Arts & Culture

Marveling Through Moon Knight’s Genius Soundtrack

Marveling Through Moon Knight’s Genius Soundtrack

image via Disney Media

From Wegz to Abdel Halim Hafez: Disney +’s Moon Knight has impressed fans with its mystery-structured episodes, intricate Egyptian details, and stellar soundtrack. The six-episode series has not only introduced the world of Egyptian mythology to the Marvel Cinematic Universe (MCU), it also weaves Egyptian and Arab music into its scenes, adding depth and details to the thrilling plot.

Music shapes how the audience perceives the visual imagery on screens and helps shape their emotional responses. In most cases, the music selected can often become as iconic as the productions themselves.

Egyptian director Mohamed Diab explained that the music selection for the show has deeper meaning that foreshadows events throughout the show. He explains that the meaning behind Bahlam Maak by Najat Al Saghira, which featured in the pilot episode, is explained in the fifth episode of the series.

Diab’s inclusion of mahraganat and Arab trap music in the show will take the hits to new heights, despite efforts by the Egyptian Musicians Syndicate to ban them.

Moon Knight’s deft psychologically thrilling plot is married with a fine music selection that heightens the series’ twists and turns. Although the show features songs by American icons such as Bob Dylan and Frank Sinatra, the Egyptian and Arab songs take the bigger slice of the cake.

The Pilot Episode: The Goldfish Problem
The pilot episode, which premiered on 30 March, was a slow burner that introduced the characters and debuted the first Arab songs featured in the series. In this episode, a track by Dubai’s DJ Kaboo, an Egyptian-born producer, titled Arab Trap: Made in Egypt contains a sample of the song Khosara (It’s a Shame) by the iconic Abdel Halim Hafez. The pilot episode also saw the Egyptian Najat Al Saghira’s song Bahlam Maak (Dreaming of You).

The Second Episode: Summon the Suit
The second episode, which saw the development of the plot and characters featured an Egyptian song called El Melouk (Kings) by Egyptian singer Ahmed Saad, featuring Arab Trap singers 3enaba and Double Zuksh that was heard in the end credits.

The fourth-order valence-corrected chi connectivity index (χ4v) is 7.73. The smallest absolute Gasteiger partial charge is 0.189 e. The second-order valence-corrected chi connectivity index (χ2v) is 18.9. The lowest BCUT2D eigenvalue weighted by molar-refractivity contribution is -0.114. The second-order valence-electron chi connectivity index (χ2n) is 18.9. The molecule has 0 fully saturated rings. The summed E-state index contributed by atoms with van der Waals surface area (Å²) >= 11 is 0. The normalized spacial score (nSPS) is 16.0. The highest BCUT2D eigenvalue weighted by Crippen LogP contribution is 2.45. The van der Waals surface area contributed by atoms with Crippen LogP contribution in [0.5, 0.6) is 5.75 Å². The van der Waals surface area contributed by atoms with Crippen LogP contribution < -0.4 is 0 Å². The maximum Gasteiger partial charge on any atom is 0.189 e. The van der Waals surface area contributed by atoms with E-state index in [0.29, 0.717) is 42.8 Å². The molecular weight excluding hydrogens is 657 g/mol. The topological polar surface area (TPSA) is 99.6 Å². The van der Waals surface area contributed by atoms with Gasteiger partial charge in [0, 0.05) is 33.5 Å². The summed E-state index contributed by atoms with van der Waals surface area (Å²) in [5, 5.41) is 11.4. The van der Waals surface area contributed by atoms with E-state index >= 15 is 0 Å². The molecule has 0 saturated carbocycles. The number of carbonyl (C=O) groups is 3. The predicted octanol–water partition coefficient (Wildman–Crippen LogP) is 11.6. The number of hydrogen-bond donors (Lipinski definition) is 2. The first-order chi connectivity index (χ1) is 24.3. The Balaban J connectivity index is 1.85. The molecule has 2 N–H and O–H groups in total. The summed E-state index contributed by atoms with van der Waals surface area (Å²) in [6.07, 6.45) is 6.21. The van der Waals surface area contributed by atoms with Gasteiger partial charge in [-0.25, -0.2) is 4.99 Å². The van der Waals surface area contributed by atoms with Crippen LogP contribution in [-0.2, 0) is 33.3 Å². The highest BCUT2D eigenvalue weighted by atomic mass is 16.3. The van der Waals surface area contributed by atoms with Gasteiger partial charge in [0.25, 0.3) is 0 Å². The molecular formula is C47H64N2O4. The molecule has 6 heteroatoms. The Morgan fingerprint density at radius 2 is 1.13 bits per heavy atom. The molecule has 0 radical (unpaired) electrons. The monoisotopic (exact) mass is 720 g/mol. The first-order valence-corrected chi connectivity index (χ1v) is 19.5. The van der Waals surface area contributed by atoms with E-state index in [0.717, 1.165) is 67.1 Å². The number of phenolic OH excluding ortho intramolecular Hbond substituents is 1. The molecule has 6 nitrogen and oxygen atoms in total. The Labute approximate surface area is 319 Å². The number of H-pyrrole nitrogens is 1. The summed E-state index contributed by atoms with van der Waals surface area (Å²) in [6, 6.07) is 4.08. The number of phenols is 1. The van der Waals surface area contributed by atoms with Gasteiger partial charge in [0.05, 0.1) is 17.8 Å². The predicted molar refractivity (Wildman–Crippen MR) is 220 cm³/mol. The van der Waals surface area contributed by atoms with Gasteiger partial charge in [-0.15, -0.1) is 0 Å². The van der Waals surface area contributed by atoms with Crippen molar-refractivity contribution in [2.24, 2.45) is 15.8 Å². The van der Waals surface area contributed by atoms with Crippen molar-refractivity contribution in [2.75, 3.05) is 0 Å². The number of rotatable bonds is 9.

Arab trap is a subgenre of hip hop music that has emerged in Egypt during the last few years, with Egyptian songwriters such as Marwan Pablo, Wegz, and Marwan Moussa taking on the rap scene by storm.

After the El Melouk song was featured in Moon Knight, it ranked number 15 in the world’s top song sales. Its official music video currently has more than 57 million views on YouTube.

The Third Episode: The Friendly Type
The third episode featured four Arabic and Egyptian tunes, making it an almost exclusively Arab playlist. As the plot thickens and the show becomes more packed with drama and action, the music selection becomes more fitting.

DJ Kaboo’s song Enta samples and precedes the song Batwanes Beek (Your Company Delights Me) by the Algerian singer Warda. Salka by Egyptian singer Hassan Shakoush and Egyptian rapper Wegz is also heard in the episode, an addition that perfectly mirrors the vibrant flair of Egyptians. The episode also features another classic song by Abdel Halim Hafez called Shaghalouny (Distracted Me).

The Fourth Episode: The Tomb
The fourth episode sees the last of Arab songs featured in the series, with the end credit scene featuring a song by the Lebanese singer Sabah called Saa’at Saa’at (Sometimes, Sometimes).

Although there are no Arabic songs featured in the fifth and sixth episodes, the Egyptian composer of the show’s score, Hesham Nazih, subtly brings elements of Arab and Egyptian music through in the original music he composed for the series.

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Arts & Culture

Farah Rafik is a graduate from the American University in Cairo (AUC) with a dual degree in Multimedia Journalism and Political Science. After being an active participant in Model United Nation (MUN) conferences both locally and internationally, Farah discovered her love for writing. When she isn’t writing about Arts & Culture for Egyptian Streets, she is busy watching films and shows to review. Writing isn’t completed without a coffee or an iced matcha latte in hand—that she regularly spills. She occasionally challenges herself in reading challenges on Goodreads, and can easily read a book a day.

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